- Invest in safety features – companies can invest in new safety technologies such as inward and outward facing cameras or speed limiters. The features do increase capital expenditures and overhead but help prevent accidents. Many insurance companies now consider these safety investments a minimum requirement for coverage.
- Increase driver qualifications – many companies require six months of clean driving to hire a professional driver. Increasing that to 12-plus months is likely to improve safety performance but compounds the existing 61,000 driver shortage plaguing the industry today.
- Captive – more companies can form or join a captive, which is a form of self-insurance backed by an insurance company. Captives offer coverage when other insurers will not but require significant time, capital, and labor.
- Settle lawsuits – rather than fighting it out in court, trucking companies can choose to settle even when they believe the law is on their side. This means more out-of-pocket costs, but the current economic climate may incentivize individuals to accept lower offers rather than pursuing long court battles.
- Cut expenses – this is perhaps the most detrimental action, but also highly likely. In a down economy, companies will run their equipment longer, cut management staff, and compromise on costly safety features. They also may choose to insure for the FMCSA minimum rather than the $1 million industry standard. More claims will occur causing the insurers’ loss ratio to rise. The long-term result is even less insurance capacity and higher costs over time.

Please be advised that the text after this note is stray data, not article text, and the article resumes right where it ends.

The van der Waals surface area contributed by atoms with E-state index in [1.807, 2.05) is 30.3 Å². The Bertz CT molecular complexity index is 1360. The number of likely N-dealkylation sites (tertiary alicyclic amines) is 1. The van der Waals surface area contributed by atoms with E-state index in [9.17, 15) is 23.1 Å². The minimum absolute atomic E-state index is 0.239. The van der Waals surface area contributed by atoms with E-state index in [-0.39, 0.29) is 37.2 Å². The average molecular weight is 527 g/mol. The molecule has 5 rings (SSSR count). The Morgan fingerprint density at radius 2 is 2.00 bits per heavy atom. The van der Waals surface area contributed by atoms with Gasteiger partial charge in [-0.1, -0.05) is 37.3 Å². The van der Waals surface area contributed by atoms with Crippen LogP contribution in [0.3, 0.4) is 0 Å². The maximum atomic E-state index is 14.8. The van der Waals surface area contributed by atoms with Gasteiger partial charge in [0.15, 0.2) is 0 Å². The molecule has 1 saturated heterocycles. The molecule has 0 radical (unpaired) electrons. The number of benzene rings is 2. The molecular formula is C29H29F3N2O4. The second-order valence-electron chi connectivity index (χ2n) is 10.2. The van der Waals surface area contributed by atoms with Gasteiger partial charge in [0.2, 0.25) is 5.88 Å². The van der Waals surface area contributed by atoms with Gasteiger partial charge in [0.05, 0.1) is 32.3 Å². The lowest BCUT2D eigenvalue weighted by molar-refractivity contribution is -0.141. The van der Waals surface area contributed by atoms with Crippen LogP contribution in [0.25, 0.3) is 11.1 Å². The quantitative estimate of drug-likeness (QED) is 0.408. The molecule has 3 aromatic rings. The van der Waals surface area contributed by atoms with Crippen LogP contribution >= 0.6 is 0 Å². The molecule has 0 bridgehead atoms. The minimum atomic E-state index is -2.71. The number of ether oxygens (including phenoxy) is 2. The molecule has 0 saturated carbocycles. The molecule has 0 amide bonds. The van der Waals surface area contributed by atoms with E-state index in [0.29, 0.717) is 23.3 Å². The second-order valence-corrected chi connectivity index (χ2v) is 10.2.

Going the Wrong Direction
So, what does this mean for the economy as a whole?
Commercial trucking companies able to stay in business will not absorb higher insurance costs alone. Look around your home and office. Class 8 trucks delivered 70% of everything you see – all of which is going to cost more.
If company closures continue, you can say goodbye to those two-day deliveries. In fact, you will wait longer for all purchases as manufacturers and retailers compete for trucking capacity. This will be a huge hit to the 80% of US communities that rely solely on trucking for goods deliveries.
Unemployment will increase as 1 in 16 Americans work in the trucking industry.
And unfortunately, more trucking companies will compromise on safety or let their insurance lapse altogether. That creates less safe conditions for each of the 274 million cars and trucks on the road today.
Move into the Fast Lane with myCOI
The good news is that myCOI is helping manage the risk of trucking. Whether it is a logistics company hiring thousands of carriers annually to haul freight or a general contractor bringing a for-hire carrier onsite for materials delivery, myCOI keeps them protected. Our software tracks and manages carriers’ certificates of insurance. The platform monitors coverage thresholds, tracks expiration dates, and ensures every carrier has active insurance before their wheels start turning. myCOI goes the extra mile so your carriers safely can too.